2000 MDV: Baseline Survey Report: Early Childhood Care and Development
Author: Business and Financial Service Consulting Group
This base-line survey is an integral activity of the UNICEF’s Early Childhood Care and Development (ECCD) Project in the Maldives. The goals of the ECCD Project are: help meet the survival, protection, and development needs of children 0-3 in an environment that is positive, respectful, stimulating and fun for children and their families; and to create a culture of media in which children are told that they are valued, see themselves reflected in a variety of media, are encouraged to express themselves and have these expressions valued from infancy onwards. To reach these goals, the ECCD Project would undertake an awareness raising program that targets caregivers (parents, grandparents, siblings and teachers).
Purpose / Objective
This UNICEF baseline survey is the first attempt to document child development knowledge (including gaps in knowledge), childcare practices and beliefs (including misconceptions) among Maldivian caregivers, focusing on parents, siblings and pre-school teachers. The survey findings set benchmark data against which the effectiveness of the ECCD project could be measured. Furthermore, the findings and recommendations are meant to support the planning and implementation of UNICEF's ECCD project.
The survey questions are:
1. What are the common child-rearing/child-care practices in the Maldives?
2. What beliefs form these child-rearing/child-care practices?
3. What knowledge do caregivers (parents, grandparents, siblings and pre-school teachers) hold about child development, including the potential capacity of infants and toddlers?
Two questionnaires were administered in small group settings to caregivers of infants and toddlers (0-5 years). One was for parents and teachers; the other for siblings. A total of 91 mothers, 70 fathers, 145 older siblings from the age of 13-15 and 33 pre-school teachers were sampled from seven regional island communities. Results are presented separately for respondents from the capital, Male, than those from the Atolls.
Key Findings and Conclusions
Over a quarter of the parents (33%) believe that baby could clearly see only after 3 months. 55% of the respondents in Male and 79% of those in the Atolls do not believe that a baby can hear at birth. 59% of the respondents in Male and 73% in the Atolls believe that a baby could think only after three months.
49.6% of the mothers who completed the questionnaire from Male and 47% from the Atolls said that they breast-fed their babies for the first six months.
Whereas 64% of the respondents in Male listed vaccinating as an important practice during a child's first year, only 17% of those in the Atolls included this as an essential item for the first year.
Routine activities that parents perform for their babies are feeding, cleaning, putting them to sleep and teaching. Very few mentioned play as a routine activity. The survey findings demonstrate that only about a quarter of the population may have an adequate understanding of the importance of play during childhood. A high percentage of parents said that they begin to read for children when they are one or two years old.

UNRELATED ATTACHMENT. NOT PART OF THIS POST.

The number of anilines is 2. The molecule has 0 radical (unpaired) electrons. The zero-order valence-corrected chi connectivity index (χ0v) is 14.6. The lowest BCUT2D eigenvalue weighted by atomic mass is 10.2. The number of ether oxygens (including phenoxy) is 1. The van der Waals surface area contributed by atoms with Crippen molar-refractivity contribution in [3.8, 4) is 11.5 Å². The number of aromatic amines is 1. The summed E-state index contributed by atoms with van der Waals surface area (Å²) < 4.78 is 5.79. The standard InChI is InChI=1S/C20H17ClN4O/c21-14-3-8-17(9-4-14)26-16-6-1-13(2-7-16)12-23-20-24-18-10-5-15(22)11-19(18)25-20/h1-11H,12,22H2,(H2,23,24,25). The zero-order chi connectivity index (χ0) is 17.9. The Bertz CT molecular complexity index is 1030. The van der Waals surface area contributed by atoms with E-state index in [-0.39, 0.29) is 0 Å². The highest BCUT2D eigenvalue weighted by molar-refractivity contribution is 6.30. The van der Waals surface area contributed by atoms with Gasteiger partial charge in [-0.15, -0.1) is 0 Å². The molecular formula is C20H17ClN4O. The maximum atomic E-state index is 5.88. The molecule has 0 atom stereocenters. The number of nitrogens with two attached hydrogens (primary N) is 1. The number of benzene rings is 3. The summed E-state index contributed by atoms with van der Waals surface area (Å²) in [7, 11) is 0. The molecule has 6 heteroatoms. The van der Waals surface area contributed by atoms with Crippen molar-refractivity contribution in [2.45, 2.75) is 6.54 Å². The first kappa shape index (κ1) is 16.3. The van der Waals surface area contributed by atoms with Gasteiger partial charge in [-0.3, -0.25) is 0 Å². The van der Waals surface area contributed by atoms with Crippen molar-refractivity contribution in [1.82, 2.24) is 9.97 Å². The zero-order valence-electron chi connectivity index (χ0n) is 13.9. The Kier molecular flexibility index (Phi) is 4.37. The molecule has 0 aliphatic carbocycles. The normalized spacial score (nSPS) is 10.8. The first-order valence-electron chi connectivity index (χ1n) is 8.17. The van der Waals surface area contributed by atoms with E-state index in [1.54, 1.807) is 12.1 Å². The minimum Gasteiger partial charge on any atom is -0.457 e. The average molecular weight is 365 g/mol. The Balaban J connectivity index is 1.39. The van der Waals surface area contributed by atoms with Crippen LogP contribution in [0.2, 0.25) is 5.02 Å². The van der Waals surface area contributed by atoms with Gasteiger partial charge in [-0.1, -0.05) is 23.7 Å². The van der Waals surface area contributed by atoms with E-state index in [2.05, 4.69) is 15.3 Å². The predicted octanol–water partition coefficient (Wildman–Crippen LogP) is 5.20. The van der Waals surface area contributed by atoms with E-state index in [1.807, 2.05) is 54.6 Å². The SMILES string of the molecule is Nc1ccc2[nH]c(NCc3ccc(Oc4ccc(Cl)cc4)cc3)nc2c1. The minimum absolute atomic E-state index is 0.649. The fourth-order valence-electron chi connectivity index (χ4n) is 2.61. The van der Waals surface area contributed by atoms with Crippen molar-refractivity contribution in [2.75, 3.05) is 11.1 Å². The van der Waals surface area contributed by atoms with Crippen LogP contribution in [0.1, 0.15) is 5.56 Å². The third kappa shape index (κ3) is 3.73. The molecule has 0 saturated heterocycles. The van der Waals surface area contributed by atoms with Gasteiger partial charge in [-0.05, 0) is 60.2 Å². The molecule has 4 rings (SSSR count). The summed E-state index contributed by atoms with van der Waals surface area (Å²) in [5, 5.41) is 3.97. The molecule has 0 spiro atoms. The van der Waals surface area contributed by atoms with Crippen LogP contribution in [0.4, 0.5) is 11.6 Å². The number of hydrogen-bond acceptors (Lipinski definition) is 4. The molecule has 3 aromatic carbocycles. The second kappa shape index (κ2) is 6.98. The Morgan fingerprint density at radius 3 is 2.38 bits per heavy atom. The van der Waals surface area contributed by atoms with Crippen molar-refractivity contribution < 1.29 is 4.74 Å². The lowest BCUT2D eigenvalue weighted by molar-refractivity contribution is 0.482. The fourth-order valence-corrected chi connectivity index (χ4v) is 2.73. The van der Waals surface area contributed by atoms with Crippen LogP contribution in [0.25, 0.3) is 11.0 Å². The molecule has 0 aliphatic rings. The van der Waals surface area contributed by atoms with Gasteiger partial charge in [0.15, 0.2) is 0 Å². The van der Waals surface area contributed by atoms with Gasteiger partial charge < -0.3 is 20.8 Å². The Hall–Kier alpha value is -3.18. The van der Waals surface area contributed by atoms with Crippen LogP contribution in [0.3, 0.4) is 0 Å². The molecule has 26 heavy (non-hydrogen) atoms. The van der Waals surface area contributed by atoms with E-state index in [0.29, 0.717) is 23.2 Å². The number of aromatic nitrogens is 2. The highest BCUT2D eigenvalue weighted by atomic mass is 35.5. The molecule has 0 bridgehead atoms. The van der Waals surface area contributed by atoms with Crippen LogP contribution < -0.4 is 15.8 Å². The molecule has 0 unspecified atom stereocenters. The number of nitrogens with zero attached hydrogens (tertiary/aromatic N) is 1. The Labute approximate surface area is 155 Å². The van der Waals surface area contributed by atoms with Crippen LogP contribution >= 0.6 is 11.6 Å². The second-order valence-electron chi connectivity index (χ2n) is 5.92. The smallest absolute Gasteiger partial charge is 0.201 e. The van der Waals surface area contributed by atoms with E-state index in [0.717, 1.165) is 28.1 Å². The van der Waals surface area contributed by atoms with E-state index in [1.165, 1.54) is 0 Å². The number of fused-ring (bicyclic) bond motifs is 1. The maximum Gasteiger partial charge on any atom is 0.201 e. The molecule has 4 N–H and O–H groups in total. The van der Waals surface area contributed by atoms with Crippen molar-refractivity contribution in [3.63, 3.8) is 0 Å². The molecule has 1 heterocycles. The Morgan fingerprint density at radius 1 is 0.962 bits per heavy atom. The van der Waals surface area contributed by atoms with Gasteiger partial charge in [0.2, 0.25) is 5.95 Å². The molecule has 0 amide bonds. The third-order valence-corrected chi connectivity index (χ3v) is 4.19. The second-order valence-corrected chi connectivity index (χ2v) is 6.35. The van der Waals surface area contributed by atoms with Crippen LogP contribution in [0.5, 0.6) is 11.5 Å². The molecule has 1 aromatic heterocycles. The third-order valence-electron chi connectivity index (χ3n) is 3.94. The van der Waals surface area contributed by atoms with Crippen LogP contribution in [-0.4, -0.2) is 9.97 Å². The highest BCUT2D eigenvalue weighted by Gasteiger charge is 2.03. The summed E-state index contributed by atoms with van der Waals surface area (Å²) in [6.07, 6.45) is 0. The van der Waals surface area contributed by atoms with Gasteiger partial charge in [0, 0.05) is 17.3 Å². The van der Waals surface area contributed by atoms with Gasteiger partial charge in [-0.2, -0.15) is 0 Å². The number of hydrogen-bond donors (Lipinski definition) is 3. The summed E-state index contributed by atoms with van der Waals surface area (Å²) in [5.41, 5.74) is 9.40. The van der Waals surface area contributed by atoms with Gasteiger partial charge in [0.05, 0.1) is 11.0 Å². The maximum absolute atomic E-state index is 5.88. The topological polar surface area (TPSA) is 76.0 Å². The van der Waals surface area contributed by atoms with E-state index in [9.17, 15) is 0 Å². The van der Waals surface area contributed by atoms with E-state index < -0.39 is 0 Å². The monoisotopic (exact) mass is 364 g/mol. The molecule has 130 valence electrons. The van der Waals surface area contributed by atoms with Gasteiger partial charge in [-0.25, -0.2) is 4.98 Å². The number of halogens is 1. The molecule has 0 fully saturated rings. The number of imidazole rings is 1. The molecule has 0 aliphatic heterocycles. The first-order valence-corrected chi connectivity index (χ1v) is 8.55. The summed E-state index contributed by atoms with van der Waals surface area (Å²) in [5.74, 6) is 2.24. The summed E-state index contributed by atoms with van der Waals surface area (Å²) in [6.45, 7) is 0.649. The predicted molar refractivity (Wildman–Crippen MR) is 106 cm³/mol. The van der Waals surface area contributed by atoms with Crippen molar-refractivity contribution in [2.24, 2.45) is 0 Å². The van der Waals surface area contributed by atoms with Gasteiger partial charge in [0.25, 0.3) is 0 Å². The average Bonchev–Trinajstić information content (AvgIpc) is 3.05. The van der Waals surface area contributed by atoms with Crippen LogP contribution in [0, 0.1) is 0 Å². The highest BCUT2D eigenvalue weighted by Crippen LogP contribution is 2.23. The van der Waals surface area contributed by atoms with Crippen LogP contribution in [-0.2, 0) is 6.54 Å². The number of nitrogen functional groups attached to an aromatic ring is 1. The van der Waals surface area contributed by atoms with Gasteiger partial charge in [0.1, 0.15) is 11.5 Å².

45% of respondents in Male felt that dark-skinned children are discriminated negatively in the treatment they receive from parents and caregivers compared to 24% in the Atolls. The attitude towards children with disabilities is generally very positive. Most perceive that these children need special care, love and attention. Most also believe that what parents and other caregivers could do with these children was not limited as a result of their disability. In contrast to what was thought to be the public perception, most parents do not believe the conduct of children under five has deteriorated over the past ten years. Parents also place the blame for children's misconduct on the way some parents deal with their children.
45% of the older siblings spend 1 to 2 hours daily with younger brothers and sisters. A quarter of the siblings surveyed reported spending over 5 hours a day. The quality of time spent seems either adequate or good. This remark is based on the result that 81% of siblings reported playing as the key activity they do with siblings. Furthermore, 42% said they involve themselves in teaching younger siblings.
In general, teachers and parents do not show a significant difference in their knowledge, beliefs and attitudes regarding child-rearing practices.
The ECCD project needs to place emphasis on raising awareness of what cognitive development is, how it occurs, and what types of early childhood experiences stimulate an infant's brain. Raising awareness of parents regarding how soon a baby can see, hear and think may enhance the quality of interaction between babies and their caretakers during the first few months. Awareness regarding the importance of breast feeding should be addressed in addition to the importance of immunizations.
This survey points to the need to include teachers as a target group in raising awareness of child-rearing practices. In particular, teachers need further information on the following:
- Why and how to begin teaching children
- The process of cognitive development in infants and toddlers
- Ways of teaching children with special needs
Full report in PDF
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